As a result of its study the committee observed several major areas that show the direction and extent of the maturity of FPDs in Japan:
During the 1970s and 1980s, all of the flat-panel technologies were developing on a relatively broad front in the United States, Europe, and Japan. However, because of cross-coupling (Tannas, 1985), LCD technology could not be applied to large arrays such as are required for television and computers. The contrast and viewing angle were degraded by a so-called sneak circuit between picture elements (pixels) turned on and those intended to be left off. This effect can be minimized with AMLCDs, in which diodes, field-effect transistors, or other nonlinear elements are constructed at each pixel. In the United States, the cost of such an LC FPD has been considered prohibitive; but several Japanese companies have perfected techniques to mass-produce AMLCDs for HIC displays, to add color, and to improve viewing angle performance.
In parallel to the active matrix approach, a concerted effort was applied to passive matrix LCDs. A series of developments has rendered the super-birefringent form of LCD manufacturable with wide viewing angle and in black and white monochrome, as well as color. This form of LCD, called compensated supertwist, possesses sufficient nonlinearity for manufacturing of HIC computer displays. As yet, it does not possess sufficient speed or color for television video.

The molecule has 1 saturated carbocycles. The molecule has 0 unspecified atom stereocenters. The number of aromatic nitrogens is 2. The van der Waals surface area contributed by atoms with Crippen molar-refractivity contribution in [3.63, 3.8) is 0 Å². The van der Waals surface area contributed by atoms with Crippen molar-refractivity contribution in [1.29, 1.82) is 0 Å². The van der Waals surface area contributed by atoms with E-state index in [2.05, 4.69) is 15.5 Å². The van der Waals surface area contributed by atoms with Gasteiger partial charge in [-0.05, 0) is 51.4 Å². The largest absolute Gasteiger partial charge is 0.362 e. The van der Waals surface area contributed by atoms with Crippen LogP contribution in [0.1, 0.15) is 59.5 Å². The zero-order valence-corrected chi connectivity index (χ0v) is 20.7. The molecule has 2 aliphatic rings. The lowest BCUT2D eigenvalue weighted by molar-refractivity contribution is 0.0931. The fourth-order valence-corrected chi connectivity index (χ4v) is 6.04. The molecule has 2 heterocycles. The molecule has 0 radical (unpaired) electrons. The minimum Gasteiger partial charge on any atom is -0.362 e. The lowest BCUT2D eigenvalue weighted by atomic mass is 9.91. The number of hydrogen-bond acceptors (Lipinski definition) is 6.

In the United States, by comparison, there has been limited research and development on AMLCDs and supertwisted nematic (STN) LCDs. At present, there are activities at Sarnoff Research Laboratory, Xerox PARC, and OIS Optical Imaging Systems on AMLCDs and at Standish and Tektronix on STN LCDs.
The development of successful techniques to matrix-address large arrays of LCDs during the 1980s is bearing fruit in the 1990s. The successful production of colored AMLCDs and low-cost STN LCDs in Japan has changed the entire picture in the FPD industry. It appears that, out of all the FPD technologies, the LCD will dominate through the 1990s; it also appears that the other FPD technologies, such as EL, plasma, light-emitting diodes, and so forth, will be relegated to custom markets.